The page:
Towards the end of 2016, Canadian doom merchants The White Swan unleashed their debut EP. Although just offering the discerning riff-junkie just three tracks, on ‘Anubis’, Mercedes Lander and her crew of heavyweight sludge lovers proved that quality always wins out over quality. Between the band’s own ‘Blood’ – a perfect fusion of heaviness and an odd, treacly psychedelia – and the heaviest version of Wings’ ‘Jet’ ever – hearing is believing – the release was an instant classic. Several months on, their eagerly awaited follow up doesn’t so much pick up where the previous tracks left off, but tries its utmost to smash the previous efforts into smithereens [in this case, meaning a thousand pieces; at no point do The White Swan attempt to put their heaviest stamp upon anything written by Pat DiNizio, but it might be a fun idea…]
It very much seemed that by the end of 2016 there were very few places across the globe that hadn’t been affected by a plague of black metal. Bands were springing up in some very unlikely places and seemingly on a weekly basis. No longer just the product of various Scandinavian territories and a few other places, for such a niche genre, black metal seemed to be big business (relatively speaking, of course). While many bands seemed happy to screech and hiss their way down a familiar path, there genre still had other avenues to explore.
Hungary’s Sin of God play straight up death metal. With no tricks and very little fusion, most of the time these guys play pure death metal the way you liked it (or not) in the early 90s. Their 2016 release ‘Aenigmata’ is a good step forward production-wise from 2012’s ‘Limbus’ – the drums are much tougher and heavier sounding, while the riffs have more bottom end – but, essentially, it brings more of the same as before. If you like your death metal in a largely traditional style, this mightn’t be a bad thing.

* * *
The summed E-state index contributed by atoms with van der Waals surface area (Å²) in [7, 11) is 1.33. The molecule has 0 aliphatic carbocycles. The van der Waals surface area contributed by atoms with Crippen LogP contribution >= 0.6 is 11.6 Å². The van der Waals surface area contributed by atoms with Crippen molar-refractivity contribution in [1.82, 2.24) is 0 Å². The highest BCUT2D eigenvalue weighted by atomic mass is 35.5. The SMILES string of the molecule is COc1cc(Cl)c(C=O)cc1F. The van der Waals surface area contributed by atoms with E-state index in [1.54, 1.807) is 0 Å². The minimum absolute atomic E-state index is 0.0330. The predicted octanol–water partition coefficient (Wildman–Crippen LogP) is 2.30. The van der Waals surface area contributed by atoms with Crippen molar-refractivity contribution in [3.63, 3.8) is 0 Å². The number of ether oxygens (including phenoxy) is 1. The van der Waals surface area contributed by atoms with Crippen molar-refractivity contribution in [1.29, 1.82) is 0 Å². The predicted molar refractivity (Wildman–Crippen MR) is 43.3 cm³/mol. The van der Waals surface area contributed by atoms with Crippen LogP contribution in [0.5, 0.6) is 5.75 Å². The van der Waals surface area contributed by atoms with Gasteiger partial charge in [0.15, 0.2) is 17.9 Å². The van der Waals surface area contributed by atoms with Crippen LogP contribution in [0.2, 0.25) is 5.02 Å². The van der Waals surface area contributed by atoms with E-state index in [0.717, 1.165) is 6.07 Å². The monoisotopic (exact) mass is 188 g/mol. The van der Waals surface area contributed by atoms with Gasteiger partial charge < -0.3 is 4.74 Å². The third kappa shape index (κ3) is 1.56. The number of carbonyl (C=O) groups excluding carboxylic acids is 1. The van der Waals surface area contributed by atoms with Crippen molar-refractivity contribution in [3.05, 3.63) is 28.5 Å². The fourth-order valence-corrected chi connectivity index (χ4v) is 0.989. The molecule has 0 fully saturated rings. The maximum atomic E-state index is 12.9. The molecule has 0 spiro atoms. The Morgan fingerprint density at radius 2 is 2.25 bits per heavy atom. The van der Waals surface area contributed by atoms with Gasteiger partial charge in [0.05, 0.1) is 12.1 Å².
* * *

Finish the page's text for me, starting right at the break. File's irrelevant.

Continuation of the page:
In March 2017, we created a playlist of some of our favourite 70s tunes. In an effort to shake up our spare time listening, the playlist included none of the usual stapes. There were no tracks by Deep Purple, Black Sabbath, Thin Lizzy or Led Zeppelin and yet we still managed to create a golden listening experience spanning several hours.
The experience got us thinking. What if we were to create extensive playlists of music we liked – or maybe brought back fond memories – for each year of the decade? Would one year stand out above all others? With this remit and using only two or three tracks per chosen album (maybe stretching to one extra in the instance of a double platter), we set to work.
Summer in Finland is short. Very short, apparently. Maybe that’s why this band have chosen a moniker that at once conjures images of nature, only to couple the pastoral visions with the idea of something lacking. There’s no babbling brook here, no salmon leaping…just emptiness. It’s the near perfect choice of name as it turns out, as an empty brook suggests dashing hopes. Maybe it’s those dashed hopes that have made these four Finns so scathing, since Emptybrook’s music attacks with a scowl, a hardened vocal and an echoing reverb that’s deeply unnerving.